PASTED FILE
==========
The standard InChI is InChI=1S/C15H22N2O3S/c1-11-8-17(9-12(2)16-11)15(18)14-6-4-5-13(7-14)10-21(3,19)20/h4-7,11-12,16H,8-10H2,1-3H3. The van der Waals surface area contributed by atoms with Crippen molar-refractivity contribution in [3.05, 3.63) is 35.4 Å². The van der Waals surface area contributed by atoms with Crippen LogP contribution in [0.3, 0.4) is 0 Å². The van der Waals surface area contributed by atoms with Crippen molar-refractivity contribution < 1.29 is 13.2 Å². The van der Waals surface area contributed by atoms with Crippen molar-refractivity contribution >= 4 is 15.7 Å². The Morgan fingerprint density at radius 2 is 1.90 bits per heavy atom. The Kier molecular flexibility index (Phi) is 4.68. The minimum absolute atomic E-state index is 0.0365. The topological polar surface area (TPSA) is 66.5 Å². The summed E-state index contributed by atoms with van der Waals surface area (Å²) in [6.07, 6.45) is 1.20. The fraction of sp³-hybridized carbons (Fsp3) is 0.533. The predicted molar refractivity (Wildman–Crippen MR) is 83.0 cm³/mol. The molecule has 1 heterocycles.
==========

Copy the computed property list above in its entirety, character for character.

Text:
The standard InChI is InChI=1S/C15H22N2O3S/c1-11-8-17(9-12(2)16-11)15(18)14-6-4-5-13(7-14)10-21(3,19)20/h4-7,11-12,16H,8-10H2,1-3H3. The van der Waals surface area contributed by atoms with Crippen molar-refractivity contribution in [3.05, 3.63) is 35.4 Å². The van der Waals surface area contributed by atoms with Crippen LogP contribution in [0.3, 0.4) is 0 Å². The van der Waals surface area contributed by atoms with Crippen molar-refractivity contribution < 1.29 is 13.2 Å². The van der Waals surface area contributed by atoms with Crippen molar-refractivity contribution >= 4 is 15.7 Å². The Morgan fingerprint density at radius 2 is 1.90 bits per heavy atom. The Kier molecular flexibility index (Phi) is 4.68. The minimum absolute atomic E-state index is 0.0365. The topological polar surface area (TPSA) is 66.5 Å². The summed E-state index contributed by atoms with van der Waals surface area (Å²) in [6.07, 6.45) is 1.20. The fraction of sp³-hybridized carbons (Fsp3) is 0.533. The predicted molar refractivity (Wildman–Crippen MR) is 83.0 cm³/mol. The molecule has 1 heterocycles.